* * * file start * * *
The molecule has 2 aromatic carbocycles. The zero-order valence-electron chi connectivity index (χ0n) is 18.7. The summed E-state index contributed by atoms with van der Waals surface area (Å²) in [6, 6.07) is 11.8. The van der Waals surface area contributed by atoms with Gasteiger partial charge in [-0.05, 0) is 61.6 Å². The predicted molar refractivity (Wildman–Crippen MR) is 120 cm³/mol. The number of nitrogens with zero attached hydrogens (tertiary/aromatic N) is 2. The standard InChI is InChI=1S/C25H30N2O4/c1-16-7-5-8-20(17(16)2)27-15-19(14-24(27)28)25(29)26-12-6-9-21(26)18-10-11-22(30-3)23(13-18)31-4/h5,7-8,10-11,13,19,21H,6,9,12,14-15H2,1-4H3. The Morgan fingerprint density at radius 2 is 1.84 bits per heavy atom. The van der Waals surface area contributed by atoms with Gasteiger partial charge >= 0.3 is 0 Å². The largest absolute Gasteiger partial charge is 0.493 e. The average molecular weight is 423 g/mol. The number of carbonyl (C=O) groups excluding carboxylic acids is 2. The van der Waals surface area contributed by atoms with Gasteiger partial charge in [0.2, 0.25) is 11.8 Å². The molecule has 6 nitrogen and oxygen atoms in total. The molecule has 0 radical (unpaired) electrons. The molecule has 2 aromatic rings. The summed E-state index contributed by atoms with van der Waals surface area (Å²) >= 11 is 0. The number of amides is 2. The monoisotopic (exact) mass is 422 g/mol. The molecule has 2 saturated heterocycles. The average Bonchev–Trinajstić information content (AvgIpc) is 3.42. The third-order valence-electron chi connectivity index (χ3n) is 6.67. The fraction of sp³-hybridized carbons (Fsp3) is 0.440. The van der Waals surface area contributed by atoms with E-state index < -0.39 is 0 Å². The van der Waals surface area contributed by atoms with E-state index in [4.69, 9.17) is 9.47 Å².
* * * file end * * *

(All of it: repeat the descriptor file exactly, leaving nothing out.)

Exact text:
The molecule has 2 aromatic carbocycles. The zero-order valence-electron chi connectivity index (χ0n) is 18.7. The summed E-state index contributed by atoms with van der Waals surface area (Å²) in [6, 6.07) is 11.8. The van der Waals surface area contributed by atoms with Gasteiger partial charge in [-0.05, 0) is 61.6 Å². The predicted molar refractivity (Wildman–Crippen MR) is 120 cm³/mol. The number of nitrogens with zero attached hydrogens (tertiary/aromatic N) is 2. The standard InChI is InChI=1S/C25H30N2O4/c1-16-7-5-8-20(17(16)2)27-15-19(14-24(27)28)25(29)26-12-6-9-21(26)18-10-11-22(30-3)23(13-18)31-4/h5,7-8,10-11,13,19,21H,6,9,12,14-15H2,1-4H3. The Morgan fingerprint density at radius 2 is 1.84 bits per heavy atom. The van der Waals surface area contributed by atoms with Gasteiger partial charge >= 0.3 is 0 Å². The largest absolute Gasteiger partial charge is 0.493 e. The average molecular weight is 423 g/mol. The number of carbonyl (C=O) groups excluding carboxylic acids is 2. The van der Waals surface area contributed by atoms with Gasteiger partial charge in [0.2, 0.25) is 11.8 Å². The molecule has 6 nitrogen and oxygen atoms in total. The molecule has 0 radical (unpaired) electrons. The molecule has 2 aromatic rings. The summed E-state index contributed by atoms with van der Waals surface area (Å²) >= 11 is 0. The number of amides is 2. The monoisotopic (exact) mass is 422 g/mol. The molecule has 2 saturated heterocycles. The average Bonchev–Trinajstić information content (AvgIpc) is 3.42. The third-order valence-electron chi connectivity index (χ3n) is 6.67. The fraction of sp³-hybridized carbons (Fsp3) is 0.440. The van der Waals surface area contributed by atoms with E-state index < -0.39 is 0 Å². The van der Waals surface area contributed by atoms with E-state index in [4.69, 9.17) is 9.47 Å².